Business Application refers to any application that is important to running your business. Business applications can range from large line-of-business systems to specialized tools. Consider all the applications that run on either client computers or servers, including commercial off-the-shelf products, customized third-party systems, and internally developed systems.
Some business applications are built in-house and some are bought from vendors (off the shelf software products). These business applications are installed on either desktops or big servers. Prior to the introduction of COBOL (a universal compiler) in 1965, businesses developed their own unique machine language. RCA's language consisted of a 12-position instruction. For example, to read a record into memory, the first two digits would be the instruction (action) code. The next four positions of the instruction (an 'A' address) would be the exact leftmost memory location where you want the readable character to be placed. Four positions (a 'B' address) of the instruction would note the very rightmost memory location where you want the last character of the record to be located. A two digit 'B' address also allows a modification of any instruction. Instruction codes and memory designations excluded the use of 8's or 9's. The first RCA business application was implemented in 1962 on a 4k RCA 301. The RCA 301, mid frame 501, and large frame 601 began their marketing in early 1960.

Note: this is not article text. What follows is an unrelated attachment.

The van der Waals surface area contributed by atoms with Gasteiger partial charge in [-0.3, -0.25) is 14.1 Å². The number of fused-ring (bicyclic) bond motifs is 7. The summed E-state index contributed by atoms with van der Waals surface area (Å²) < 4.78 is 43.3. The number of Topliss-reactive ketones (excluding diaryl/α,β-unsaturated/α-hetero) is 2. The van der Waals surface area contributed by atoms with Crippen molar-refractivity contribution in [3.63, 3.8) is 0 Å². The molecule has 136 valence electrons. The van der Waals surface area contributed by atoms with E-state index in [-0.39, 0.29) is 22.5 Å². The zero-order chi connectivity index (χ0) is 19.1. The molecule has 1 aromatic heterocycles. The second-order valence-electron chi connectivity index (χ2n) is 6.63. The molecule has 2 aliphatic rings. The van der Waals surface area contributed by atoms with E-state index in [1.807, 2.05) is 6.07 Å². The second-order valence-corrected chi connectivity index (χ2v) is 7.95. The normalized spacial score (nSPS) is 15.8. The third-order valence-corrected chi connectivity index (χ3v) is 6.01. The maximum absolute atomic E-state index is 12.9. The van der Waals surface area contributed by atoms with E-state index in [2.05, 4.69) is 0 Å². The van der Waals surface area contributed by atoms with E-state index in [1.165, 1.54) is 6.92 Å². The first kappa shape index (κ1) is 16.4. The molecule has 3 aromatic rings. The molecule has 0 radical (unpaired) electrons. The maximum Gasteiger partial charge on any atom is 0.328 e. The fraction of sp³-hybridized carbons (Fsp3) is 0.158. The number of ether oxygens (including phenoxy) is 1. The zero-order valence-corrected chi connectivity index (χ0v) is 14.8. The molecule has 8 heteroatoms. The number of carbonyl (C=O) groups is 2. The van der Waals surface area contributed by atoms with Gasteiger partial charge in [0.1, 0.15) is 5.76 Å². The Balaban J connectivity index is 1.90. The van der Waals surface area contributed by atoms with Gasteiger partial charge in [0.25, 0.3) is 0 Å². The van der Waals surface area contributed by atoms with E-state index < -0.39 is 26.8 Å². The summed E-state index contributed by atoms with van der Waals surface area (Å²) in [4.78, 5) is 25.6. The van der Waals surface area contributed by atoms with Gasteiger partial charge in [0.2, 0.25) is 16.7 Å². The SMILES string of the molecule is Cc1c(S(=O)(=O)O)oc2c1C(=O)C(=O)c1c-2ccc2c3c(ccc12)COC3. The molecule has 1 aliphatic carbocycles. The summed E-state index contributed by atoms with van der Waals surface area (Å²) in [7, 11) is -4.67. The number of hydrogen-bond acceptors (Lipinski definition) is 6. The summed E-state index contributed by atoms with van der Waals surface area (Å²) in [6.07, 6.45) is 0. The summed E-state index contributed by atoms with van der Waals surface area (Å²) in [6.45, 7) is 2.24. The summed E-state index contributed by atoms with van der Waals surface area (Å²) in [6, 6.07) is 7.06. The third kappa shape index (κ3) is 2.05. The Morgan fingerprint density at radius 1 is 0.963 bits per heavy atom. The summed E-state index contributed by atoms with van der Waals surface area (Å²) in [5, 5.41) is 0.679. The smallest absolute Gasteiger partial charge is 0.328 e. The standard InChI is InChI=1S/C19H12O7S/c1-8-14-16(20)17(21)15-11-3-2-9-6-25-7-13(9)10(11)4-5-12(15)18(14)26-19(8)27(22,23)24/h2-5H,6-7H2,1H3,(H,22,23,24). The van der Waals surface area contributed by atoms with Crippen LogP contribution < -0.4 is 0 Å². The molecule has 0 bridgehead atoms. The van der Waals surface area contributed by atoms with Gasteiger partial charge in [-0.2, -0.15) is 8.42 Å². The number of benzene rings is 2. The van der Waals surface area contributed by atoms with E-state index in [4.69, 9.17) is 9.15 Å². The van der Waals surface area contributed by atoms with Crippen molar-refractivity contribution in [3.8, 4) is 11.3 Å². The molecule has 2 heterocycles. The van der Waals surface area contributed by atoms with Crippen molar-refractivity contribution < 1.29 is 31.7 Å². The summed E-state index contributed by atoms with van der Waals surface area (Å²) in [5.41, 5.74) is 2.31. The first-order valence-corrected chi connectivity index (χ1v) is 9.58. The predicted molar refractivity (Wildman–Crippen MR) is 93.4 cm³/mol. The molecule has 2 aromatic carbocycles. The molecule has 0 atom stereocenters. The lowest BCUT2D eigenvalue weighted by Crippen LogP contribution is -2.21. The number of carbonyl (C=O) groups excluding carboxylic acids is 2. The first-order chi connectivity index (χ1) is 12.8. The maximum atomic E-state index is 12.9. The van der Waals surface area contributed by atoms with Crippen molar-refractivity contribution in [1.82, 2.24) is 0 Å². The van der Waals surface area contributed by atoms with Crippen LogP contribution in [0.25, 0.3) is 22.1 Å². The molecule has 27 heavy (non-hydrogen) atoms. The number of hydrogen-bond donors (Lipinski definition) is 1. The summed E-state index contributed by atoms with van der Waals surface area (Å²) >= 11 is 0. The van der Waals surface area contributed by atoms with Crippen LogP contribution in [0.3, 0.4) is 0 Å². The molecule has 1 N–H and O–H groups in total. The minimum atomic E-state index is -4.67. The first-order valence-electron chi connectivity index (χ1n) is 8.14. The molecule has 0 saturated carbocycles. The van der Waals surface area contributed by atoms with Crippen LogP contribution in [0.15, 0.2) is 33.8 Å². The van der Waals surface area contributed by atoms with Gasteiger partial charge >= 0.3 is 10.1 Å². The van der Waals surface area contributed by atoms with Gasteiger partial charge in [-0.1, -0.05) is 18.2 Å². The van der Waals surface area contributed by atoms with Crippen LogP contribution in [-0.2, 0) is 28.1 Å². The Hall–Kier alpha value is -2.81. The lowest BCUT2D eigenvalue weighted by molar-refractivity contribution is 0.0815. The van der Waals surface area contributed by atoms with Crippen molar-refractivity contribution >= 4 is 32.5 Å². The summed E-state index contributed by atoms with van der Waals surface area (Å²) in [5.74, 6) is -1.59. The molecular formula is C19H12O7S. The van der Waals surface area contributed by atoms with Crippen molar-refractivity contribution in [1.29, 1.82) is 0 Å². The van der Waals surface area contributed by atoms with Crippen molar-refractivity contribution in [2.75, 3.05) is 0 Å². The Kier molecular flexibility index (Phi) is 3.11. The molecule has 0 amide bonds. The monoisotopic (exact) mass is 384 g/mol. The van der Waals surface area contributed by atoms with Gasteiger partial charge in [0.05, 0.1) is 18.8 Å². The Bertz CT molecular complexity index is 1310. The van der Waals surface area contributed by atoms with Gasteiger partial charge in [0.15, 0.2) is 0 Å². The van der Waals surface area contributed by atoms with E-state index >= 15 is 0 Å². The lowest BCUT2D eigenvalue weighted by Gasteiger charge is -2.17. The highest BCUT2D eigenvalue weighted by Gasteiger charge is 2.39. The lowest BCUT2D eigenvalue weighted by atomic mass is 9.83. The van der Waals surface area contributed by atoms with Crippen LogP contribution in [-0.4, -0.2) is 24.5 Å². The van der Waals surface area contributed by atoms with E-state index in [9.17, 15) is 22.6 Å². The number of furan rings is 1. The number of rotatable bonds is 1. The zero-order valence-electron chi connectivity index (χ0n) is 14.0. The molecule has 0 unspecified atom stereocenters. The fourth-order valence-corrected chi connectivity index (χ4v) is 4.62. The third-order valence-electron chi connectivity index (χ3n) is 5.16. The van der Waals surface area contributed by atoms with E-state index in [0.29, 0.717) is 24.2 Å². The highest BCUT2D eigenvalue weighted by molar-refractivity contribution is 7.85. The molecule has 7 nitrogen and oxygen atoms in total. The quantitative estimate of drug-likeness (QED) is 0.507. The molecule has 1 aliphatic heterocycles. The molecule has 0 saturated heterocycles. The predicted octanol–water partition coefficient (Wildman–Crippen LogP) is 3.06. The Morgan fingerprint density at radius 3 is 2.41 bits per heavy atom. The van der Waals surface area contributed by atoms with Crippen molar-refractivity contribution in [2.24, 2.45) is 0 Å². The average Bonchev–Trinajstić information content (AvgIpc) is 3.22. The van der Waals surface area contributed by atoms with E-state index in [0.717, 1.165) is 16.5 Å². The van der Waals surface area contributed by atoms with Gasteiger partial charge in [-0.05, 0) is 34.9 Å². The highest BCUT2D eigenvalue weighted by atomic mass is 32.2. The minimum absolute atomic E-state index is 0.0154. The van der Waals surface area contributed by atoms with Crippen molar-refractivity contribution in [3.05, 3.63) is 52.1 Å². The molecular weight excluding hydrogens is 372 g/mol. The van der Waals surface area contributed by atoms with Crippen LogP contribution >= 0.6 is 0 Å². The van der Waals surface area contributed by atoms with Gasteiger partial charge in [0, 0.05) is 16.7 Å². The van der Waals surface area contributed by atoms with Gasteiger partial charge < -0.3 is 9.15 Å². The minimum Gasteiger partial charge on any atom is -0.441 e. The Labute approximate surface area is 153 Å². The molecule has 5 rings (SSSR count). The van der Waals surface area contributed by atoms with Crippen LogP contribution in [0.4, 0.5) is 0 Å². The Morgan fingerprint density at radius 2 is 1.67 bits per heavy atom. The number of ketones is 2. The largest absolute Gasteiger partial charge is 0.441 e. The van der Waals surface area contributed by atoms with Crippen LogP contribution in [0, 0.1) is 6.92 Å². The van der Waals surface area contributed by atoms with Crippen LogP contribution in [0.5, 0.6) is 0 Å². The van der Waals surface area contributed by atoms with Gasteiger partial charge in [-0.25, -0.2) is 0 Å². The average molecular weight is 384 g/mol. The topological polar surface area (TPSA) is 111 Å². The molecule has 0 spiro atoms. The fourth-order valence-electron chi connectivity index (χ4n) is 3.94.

Importance of Business Application
Generally, a business application is any program that helps businesses measure or increase their productivity. This term is used widely not just in corporations but in small businesses as well. In fact, many people often take their old applications and upgrade it from time to time. Definitely, part of technological advancement include modernization of tools used to accomplish various objectives. It’s very important to update business applications and make it work. In the past, large mainframe computers were tackling the most tedious jobs like factory accounting and bank check clearing. But today, business applications can take care of these tasks easily. Not only will it speed the productive cycle, it will also cut costs considerably.
Advanced Business Application Programming (ABAP)
Application Life Cycle Management Platform as a Service (ALM PaaS)
Application Lifecycle Framework
Application Lifecycle Management (ALM)